Are statues and crucifixes supposed to be veiled from the fifth Sunday of Lent until Good Friday?
It has been the custom of the Roman Church, from the 17th Century forward, to veil the crosses and the images of the saints from the 5th Sunday of Lent until Easter. This has been, and ought to continue to be, one of the defining characteristics of the season of Passion tide
According to the Sacramentary, “The practice of covering crosses and images in the church may be observed, if the episcopal conference decides. The crosses are to be covered until the end of the celebration of the Lord’s passion on Good Friday. Images are to remain covered until the beginning of the Easter vigil.”
In many churches throughout the West, crosses and statues are veiled now and will remain veiled for two full weeks.
The Catholic Encyclopedia describes this custom as follows: “Before Vespers of Saturday preceding Passion Sunday [i.e. the 5th Sunday of Lent] the crosses, statues, and pictures of our Lord and of the saints on the altar and throughout the church, with the sole exception of the crosses and pictures of the Way of the Cross, are to be covered with a violet veil, not translucent, nor in any way ornamented. The crosses remain covered until after the solemn denudation of the principal crucifix on Good Friday. The statues and pictures retain their covering, no matter what feast may occur, until the Gloria in Excelsis of Holy Saturday.”
However, it is noted that the statue of St. Joseph may remain uncovered, if outside the sanctuary, during the month of March, which is dedicated to his honor.
Even though the veiling of crucifixes is highly recommended and not mandatory, it does not make liturgical sense to have the unveiling of the crucifix on Good Friday if the crucifixes were never covered in the first place.
Hence the question; If the crucifixes aren’t veiled, then, what is the point of having an unveiling on Good Friday?
Therefore, this statement allows the veiling of statues and crucifixes if the Episcopal conference votes in favor of the practice.
Notice that this practice is no longer mandatory in the Novus Ordo, but it is certainly permitted. However, if the custom is to return to popularity, it will be necessary to come to some understanding of the meaning behind the veiling. Why does the Church veil the cross in these final days of Lent, a time when she is most intent on meditating upon the Lord’s dolorous passion?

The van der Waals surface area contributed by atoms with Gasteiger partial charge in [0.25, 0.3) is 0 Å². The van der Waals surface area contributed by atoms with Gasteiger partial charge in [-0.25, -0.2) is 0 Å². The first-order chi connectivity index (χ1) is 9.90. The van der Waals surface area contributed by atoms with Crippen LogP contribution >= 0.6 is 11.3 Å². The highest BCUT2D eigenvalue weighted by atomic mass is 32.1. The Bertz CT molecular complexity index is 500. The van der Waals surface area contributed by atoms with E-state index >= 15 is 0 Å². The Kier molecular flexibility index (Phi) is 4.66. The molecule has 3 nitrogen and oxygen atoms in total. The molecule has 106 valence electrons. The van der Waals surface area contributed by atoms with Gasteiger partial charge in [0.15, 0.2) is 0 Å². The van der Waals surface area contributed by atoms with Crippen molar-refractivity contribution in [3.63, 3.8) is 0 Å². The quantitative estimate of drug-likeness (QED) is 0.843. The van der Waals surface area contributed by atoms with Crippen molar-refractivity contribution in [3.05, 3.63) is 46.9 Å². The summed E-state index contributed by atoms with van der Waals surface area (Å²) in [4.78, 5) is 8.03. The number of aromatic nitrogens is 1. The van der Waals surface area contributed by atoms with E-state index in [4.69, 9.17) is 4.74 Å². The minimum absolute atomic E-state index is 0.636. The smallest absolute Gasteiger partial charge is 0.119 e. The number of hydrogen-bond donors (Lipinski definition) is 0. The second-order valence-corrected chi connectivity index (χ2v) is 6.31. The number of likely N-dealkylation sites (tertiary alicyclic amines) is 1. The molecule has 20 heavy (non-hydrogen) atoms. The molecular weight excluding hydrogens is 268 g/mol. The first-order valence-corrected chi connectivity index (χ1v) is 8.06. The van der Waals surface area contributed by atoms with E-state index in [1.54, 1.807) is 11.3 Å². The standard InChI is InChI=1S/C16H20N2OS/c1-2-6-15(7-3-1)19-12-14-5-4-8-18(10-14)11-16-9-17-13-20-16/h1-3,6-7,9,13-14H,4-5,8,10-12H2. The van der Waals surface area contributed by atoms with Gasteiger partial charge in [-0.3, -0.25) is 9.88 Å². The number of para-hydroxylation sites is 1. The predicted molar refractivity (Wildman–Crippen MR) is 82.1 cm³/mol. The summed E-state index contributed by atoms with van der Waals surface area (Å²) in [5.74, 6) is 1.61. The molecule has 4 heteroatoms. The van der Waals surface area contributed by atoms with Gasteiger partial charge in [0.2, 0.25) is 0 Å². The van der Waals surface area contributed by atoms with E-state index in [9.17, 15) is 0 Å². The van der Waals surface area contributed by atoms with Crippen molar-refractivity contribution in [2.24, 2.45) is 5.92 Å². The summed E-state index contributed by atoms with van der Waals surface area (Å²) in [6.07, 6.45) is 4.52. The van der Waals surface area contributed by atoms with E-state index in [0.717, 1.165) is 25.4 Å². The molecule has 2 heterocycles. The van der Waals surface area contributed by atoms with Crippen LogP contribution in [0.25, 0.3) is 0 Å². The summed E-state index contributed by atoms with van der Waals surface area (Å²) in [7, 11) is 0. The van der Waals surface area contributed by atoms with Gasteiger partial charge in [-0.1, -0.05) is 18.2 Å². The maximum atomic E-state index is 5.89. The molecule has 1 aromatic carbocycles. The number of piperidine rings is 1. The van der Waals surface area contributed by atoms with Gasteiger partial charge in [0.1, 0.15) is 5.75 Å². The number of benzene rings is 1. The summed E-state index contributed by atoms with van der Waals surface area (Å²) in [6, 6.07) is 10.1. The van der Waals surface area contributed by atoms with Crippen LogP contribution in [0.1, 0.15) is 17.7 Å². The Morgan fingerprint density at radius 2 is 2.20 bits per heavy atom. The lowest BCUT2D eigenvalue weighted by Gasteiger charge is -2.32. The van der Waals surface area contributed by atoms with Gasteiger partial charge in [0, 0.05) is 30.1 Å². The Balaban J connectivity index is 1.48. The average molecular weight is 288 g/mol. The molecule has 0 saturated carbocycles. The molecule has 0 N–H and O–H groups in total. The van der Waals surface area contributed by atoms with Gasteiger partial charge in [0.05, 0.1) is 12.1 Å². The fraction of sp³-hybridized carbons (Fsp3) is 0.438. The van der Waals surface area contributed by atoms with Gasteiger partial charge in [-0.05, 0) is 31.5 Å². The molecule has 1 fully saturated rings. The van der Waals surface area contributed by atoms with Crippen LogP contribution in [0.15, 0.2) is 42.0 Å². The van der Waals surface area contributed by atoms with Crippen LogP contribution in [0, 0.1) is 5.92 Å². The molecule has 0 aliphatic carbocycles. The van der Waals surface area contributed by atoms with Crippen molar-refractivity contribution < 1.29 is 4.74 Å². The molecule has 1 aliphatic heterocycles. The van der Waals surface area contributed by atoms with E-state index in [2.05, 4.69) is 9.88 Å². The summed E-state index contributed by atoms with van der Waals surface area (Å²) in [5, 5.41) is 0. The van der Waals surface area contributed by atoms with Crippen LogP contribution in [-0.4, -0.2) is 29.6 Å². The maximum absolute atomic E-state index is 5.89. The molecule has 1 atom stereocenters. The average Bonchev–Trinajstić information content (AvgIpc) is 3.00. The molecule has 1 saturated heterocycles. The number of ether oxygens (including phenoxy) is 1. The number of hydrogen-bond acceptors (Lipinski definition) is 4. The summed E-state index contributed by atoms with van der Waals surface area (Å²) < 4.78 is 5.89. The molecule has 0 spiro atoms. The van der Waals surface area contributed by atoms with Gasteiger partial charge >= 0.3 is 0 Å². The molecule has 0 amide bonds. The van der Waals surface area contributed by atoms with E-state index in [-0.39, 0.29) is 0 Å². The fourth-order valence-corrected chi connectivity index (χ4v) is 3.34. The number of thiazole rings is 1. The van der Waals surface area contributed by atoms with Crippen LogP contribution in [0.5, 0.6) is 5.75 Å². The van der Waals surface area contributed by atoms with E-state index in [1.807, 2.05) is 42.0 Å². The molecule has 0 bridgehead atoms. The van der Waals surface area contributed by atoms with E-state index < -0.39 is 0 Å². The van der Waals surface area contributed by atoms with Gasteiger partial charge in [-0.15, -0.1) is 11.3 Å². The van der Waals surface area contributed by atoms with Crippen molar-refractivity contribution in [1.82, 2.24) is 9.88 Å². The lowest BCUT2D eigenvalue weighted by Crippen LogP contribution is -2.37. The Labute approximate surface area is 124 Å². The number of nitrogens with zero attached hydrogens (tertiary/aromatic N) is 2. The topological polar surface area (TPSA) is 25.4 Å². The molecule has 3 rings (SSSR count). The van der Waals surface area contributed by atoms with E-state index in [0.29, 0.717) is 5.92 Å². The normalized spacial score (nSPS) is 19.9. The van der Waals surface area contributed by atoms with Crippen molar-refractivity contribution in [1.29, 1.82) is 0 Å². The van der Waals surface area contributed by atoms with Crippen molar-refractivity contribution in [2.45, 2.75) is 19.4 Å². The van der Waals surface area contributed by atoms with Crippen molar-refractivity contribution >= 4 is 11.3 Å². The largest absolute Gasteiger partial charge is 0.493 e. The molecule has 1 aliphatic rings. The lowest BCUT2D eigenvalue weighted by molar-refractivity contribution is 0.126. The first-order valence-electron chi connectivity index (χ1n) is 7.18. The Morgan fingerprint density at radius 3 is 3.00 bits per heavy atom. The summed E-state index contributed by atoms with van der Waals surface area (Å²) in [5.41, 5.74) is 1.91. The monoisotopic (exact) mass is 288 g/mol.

In a 1995 issue of the Bishop’s Committee on the Liturgy Newsletter, it was stated that the US bishops had never voted on this provision so in the United States at least, this practice is not to be done.
The Sacramentary also states that following the Holy Thursday Mass “the altar is stripped and, if possible, the crosses are removed from the church. It is desirable to cover any crosses which remain in the church.”
In 1988 the Sacred Congregation for Divine Worship issued Paschale Solemnitatis, a new document on the Easter feasts. According to this document, “It is fitting that any crosses in the church be covered with a red or purple veil, unless they have already been veiled on the Saturday before the fifth Sunday of Lent.” (n. 57)
This leaves the decision to cover the crucifixes in the church up to the individual parishes but strongly encourages this tradition.
There are two forms of veneration for Good Friday according to the Ceremonial of Bishops.
The first is the one most often seen where the crucifix is unveiled in steps.
The second form is a procession from the church entrance to the sanctuary with an unveiled crucifix. This would be the proper form to use if the crucifixes in the church had never been veiled.
However, this practice have the folowing interpretations:
The Mystical Interpretation
As Christ hid himself from the rage of the Jewish authorities (John 8:59), so now he is hidden from the world in preparation for the mysteries of his passion.
Abbot Gueranger enlightens us with a mystical interpretation of the Gospel which, in former times, the above Bible verse was read on Sunday:
“The presentiment of that awful hour [of our Savior’s passion] leads the afflicted mother [the Church] to veil the image of her Jesus: the cross is hidden from the eyes of the faithful. The statues of the saints, too, are covered; for it is but just that, if the glory of the Master be eclipsed, the servant should not appear.